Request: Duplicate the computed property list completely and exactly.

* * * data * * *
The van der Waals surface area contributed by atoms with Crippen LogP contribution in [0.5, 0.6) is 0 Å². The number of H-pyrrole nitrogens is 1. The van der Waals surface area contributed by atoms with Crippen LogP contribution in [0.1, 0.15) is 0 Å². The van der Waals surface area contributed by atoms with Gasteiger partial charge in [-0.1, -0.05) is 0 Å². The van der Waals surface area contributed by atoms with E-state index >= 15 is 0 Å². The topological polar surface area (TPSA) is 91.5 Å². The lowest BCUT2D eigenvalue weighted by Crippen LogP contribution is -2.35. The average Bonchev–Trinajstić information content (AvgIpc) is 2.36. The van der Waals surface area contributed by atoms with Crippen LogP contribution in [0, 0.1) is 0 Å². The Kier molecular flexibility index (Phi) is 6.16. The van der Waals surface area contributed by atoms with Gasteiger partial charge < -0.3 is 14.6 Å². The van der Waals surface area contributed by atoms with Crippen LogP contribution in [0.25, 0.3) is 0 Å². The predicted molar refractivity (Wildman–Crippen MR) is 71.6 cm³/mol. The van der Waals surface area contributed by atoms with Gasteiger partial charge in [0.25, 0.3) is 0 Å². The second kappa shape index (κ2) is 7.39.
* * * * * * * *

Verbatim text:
The van der Waals surface area contributed by atoms with Crippen LogP contribution in [0.5, 0.6) is 0 Å². The number of H-pyrrole nitrogens is 1. The van der Waals surface area contributed by atoms with Crippen LogP contribution in [0.1, 0.15) is 0 Å². The van der Waals surface area contributed by atoms with Gasteiger partial charge in [-0.1, -0.05) is 0 Å². The van der Waals surface area contributed by atoms with E-state index >= 15 is 0 Å². The topological polar surface area (TPSA) is 91.5 Å². The lowest BCUT2D eigenvalue weighted by Crippen LogP contribution is -2.35. The average Bonchev–Trinajstić information content (AvgIpc) is 2.36. The van der Waals surface area contributed by atoms with Crippen LogP contribution in [0, 0.1) is 0 Å². The Kier molecular flexibility index (Phi) is 6.16. The van der Waals surface area contributed by atoms with Gasteiger partial charge < -0.3 is 14.6 Å². The van der Waals surface area contributed by atoms with Crippen LogP contribution in [0.25, 0.3) is 0 Å². The predicted molar refractivity (Wildman–Crippen MR) is 71.6 cm³/mol. The van der Waals surface area contributed by atoms with Gasteiger partial charge in [0.25, 0.3) is 0 Å². The second kappa shape index (κ2) is 7.39.